The teenager can’t tell the time.
At all. She has absolutely no clue. Nothing. No concept of seconds, minutes or hours, no grasp of quarter past, quarter to, half past, five past, twenty past. Nothing. She doesn’t understand any of it. She can’t tell you how long an hour and a half is or 3 hours or anything. She doesn’t even know how many hours are in a day. If we tell her bed time is in 10 minutes, she just stares blankly at the clock, and cannot tell us where the “big hand” will be when those 10 minutes have passed.

I’m at a loss. Regrettably, I completely lost my shit when I told her to put her soup in the microwave for 90 seconds, and she just pawed at the buttons before deciding that 3 minutes was a better time and skulking out of the kitchen with her incandescent soup. I asked her to tell me how many minutes 90 seconds is, and she just stood there, blank face, wringing her hands together. I broke it down for her. How many seconds in a minute? So if you have 90 seconds that’s a minute (60 seconds) and 30 seconds added together. 30 seconds is half a minute, so how long is 90 seconds?

Uuum. 3 minutes? She says.

She just stands there, “lights on, no one home” staring in to nothing. She shuts down. She stops reacting to everything and anything, almost trance like. I don’t know if this is a defence mechanism, it probably is, but it infuriates me to the point where I want to slap her as hard as I can, and tell her to stop being so dumb (or insolent, or whatever she is being) . (I will never do either, although I’m ashamed to admit I have shouted a few times)

Today, to try and avoid a meltdown, we tried a different approach. We made learning to tell the time “fun” we went Montessori inspired, we had a whiteboard marker pen and scribbled all over the patio doors, with various badly drawn clock shapes, we added big hands and small hands to clocks to depict the time written above them, we added 10 minutes, we took away 15 minutes. We looked at 1/4 1/2 and 3/4 of an hour and learnt the minutes they represent. It went well for 5 minutes. Then just like that, the trembling bottom lip, the blank stare, the clenched fists and the angry voice shouting “I can’t do it” pushing past me and running upstairs.
She was doing great. She got all the times right, she put the big hands and small hands in the correct place, she was happily telling me that 7.50 becomes 8 o clock if 10 minutes have passed, and just like that, out of nowhere. She had a meltdown, like all of a sudden she realised she didn’t want to be doing this, and running away was the only option.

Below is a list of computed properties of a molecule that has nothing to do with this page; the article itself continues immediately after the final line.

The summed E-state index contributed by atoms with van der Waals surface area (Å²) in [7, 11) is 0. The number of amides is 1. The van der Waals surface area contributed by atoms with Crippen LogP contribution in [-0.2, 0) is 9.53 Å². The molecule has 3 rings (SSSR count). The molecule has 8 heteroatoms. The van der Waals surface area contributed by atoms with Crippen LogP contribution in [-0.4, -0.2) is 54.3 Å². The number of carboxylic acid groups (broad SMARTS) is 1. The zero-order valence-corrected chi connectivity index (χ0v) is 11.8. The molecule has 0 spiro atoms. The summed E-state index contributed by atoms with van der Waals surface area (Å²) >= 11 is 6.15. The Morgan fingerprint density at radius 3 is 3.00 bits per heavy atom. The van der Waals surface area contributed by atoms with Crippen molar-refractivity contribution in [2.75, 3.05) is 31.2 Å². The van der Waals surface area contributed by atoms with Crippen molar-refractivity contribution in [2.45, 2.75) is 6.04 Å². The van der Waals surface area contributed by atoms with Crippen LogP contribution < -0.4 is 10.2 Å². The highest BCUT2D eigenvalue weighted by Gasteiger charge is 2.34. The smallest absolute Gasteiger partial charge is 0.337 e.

So here I am , on a Saturday afternoon, trawling the Internet for primary school level “time telling” worksheets whilst simultaneously looking up maths tutors, and wondering if maybe she has dyscalculia, or if she’s just so used to not being helped, that now she doesn’t want to learn.
I will be speaking to the school on Monday. She’s in top set for everything, but panics and tries to “pull a sickie” on days where she has a maths lesson. There’s definitely a deep deep problem with numbers and maths in general, which is quite clearly directly correlated to her not being able to tell the time, or even weigh out ingredients when we’re baking.

This is a big one and a tough one. Being able to tell the time is huge. How can we let her go and play with friends if she has no concept of what “be home in 2 hours” means?
I’m so angry. Not at her. Just that she’s been allowed to get to 13 years of age without any help or encouragement. Without anyone stopping and taking the time to tell her or explain to her how something works. For the old school in France telling her “to do some colouring” if she didn’t understand. For mum saying “ugh, maths, I hate maths” or “ugh no, I can’t do that, that’s ridiculous” whenever Claire did get any homework. I feel like she’s not only been let down, but been allowed, to some extent to be lazy, to not try and learn, because it was ok for her to not bother. I’m angry because for her, maths has been turned in to this big scary monster that she has no hope of ever conquering.

Baby steps. We will get there. She will overcome her fear. Even if she needs therapy, or whatever. She will soon thrive in Maths in the same way she thrives with languages or science, or geography, and hopefully, conquering maths will conquer her shyness, will crack that last little part of her shell and let her blossom in to a confident young woman.